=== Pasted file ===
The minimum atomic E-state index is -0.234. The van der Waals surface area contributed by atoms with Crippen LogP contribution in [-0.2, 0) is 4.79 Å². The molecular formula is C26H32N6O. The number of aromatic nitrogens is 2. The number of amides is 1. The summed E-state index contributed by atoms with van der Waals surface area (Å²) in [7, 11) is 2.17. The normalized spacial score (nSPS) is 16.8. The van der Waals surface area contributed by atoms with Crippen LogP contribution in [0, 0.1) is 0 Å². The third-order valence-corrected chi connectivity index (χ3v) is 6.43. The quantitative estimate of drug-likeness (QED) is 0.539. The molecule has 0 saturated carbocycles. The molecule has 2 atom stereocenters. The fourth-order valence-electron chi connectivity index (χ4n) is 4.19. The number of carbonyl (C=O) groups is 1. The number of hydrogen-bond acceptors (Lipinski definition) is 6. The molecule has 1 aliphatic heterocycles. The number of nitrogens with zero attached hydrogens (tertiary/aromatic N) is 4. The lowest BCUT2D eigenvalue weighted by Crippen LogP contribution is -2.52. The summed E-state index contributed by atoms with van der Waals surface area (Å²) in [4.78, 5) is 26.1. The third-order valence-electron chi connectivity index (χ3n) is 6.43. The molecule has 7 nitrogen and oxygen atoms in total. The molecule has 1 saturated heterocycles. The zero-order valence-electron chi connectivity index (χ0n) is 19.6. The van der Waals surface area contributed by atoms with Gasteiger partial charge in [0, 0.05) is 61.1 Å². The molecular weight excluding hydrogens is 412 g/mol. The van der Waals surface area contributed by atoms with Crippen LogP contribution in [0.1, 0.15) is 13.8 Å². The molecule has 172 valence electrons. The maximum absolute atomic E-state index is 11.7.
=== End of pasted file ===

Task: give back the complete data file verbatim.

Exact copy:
The minimum atomic E-state index is -0.234. The van der Waals surface area contributed by atoms with Crippen LogP contribution in [-0.2, 0) is 4.79 Å². The molecular formula is C26H32N6O. The number of aromatic nitrogens is 2. The number of amides is 1. The summed E-state index contributed by atoms with van der Waals surface area (Å²) in [7, 11) is 2.17. The normalized spacial score (nSPS) is 16.8. The van der Waals surface area contributed by atoms with Crippen LogP contribution in [0, 0.1) is 0 Å². The third-order valence-corrected chi connectivity index (χ3v) is 6.43. The quantitative estimate of drug-likeness (QED) is 0.539. The molecule has 0 saturated carbocycles. The molecule has 2 atom stereocenters. The fourth-order valence-electron chi connectivity index (χ4n) is 4.19. The number of carbonyl (C=O) groups is 1. The number of hydrogen-bond acceptors (Lipinski definition) is 6. The molecule has 1 aliphatic heterocycles. The number of nitrogens with zero attached hydrogens (tertiary/aromatic N) is 4. The lowest BCUT2D eigenvalue weighted by Crippen LogP contribution is -2.52. The summed E-state index contributed by atoms with van der Waals surface area (Å²) in [4.78, 5) is 26.1. The third-order valence-electron chi connectivity index (χ3n) is 6.43. The molecule has 7 nitrogen and oxygen atoms in total. The molecule has 1 saturated heterocycles. The zero-order valence-electron chi connectivity index (χ0n) is 19.6. The van der Waals surface area contributed by atoms with Gasteiger partial charge in [0, 0.05) is 61.1 Å². The molecular weight excluding hydrogens is 412 g/mol. The van der Waals surface area contributed by atoms with Crippen LogP contribution in [0.1, 0.15) is 13.8 Å². The molecule has 172 valence electrons. The maximum absolute atomic E-state index is 11.7.